One of the things I keep hearing while here in China is increased monitoring of laws by Chinese authorities. I am hearing this both from those who are happy about this change and those who are unhappy.
One of our clients complained how a bank yesterday would not allow it to engage in a transaction our client tells us he had done many times before. When we explained to him how the bank was only following the law, he rightly pointed out how the law it was following had been in place for nearly a year. In a discussion I had with Andrew Hupert last night, he told me of how much better Shanghai is now than when he first came here five years ago. I asked him what made it better and he put “increased enforcement of laws” right after “better restaurants.”
Today’s Asia Wall Street Journal hammers home China’s increasing crackdown on law violations. The article by Loretta Chao entitled, China’s Visa Crackdown Reflects Olympics Anxiety, discusses a recent crackdown on visa violators in Beijing. The article mostly ascribes the visa crackdown to the Beijing 2008 Olympics, but I see it as being more than that. I see this as very similar to the disallowed bank transaction. Both are attempts to reign in foreigners who violate China’s laws and is motivated at least in part by a desire to improve tax collection by cracking down on foreigners working without permission.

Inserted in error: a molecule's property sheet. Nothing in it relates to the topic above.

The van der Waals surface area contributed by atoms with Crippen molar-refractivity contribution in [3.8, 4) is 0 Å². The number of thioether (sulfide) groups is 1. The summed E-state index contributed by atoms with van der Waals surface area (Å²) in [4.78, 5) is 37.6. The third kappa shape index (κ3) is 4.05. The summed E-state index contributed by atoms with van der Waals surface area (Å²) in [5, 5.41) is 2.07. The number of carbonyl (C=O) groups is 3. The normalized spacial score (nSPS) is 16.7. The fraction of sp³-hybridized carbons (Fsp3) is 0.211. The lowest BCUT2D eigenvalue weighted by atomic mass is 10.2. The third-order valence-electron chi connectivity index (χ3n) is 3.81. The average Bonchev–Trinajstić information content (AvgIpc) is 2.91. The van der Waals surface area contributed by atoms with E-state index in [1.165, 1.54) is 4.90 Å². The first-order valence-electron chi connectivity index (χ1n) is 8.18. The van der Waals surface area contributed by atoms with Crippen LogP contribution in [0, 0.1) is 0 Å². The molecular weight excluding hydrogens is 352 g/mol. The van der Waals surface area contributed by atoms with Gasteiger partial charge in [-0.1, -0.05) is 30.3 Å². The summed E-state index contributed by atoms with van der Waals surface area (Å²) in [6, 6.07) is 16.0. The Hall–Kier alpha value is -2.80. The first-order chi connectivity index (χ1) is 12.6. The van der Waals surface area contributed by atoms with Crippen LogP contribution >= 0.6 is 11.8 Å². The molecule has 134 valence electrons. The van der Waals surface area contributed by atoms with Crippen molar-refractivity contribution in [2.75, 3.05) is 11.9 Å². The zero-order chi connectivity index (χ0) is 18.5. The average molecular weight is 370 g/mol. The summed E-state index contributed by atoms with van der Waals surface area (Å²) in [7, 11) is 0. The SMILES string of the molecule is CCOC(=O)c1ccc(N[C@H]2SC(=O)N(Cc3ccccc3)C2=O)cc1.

Bottom Line: The trend is clear, unrelenting, and unequivocal. The number of Chinese laws aimed at business is increasing and enforcement of those laws is increasing as well. If you are a foreign company doing business in China, you would be wise to take note of this.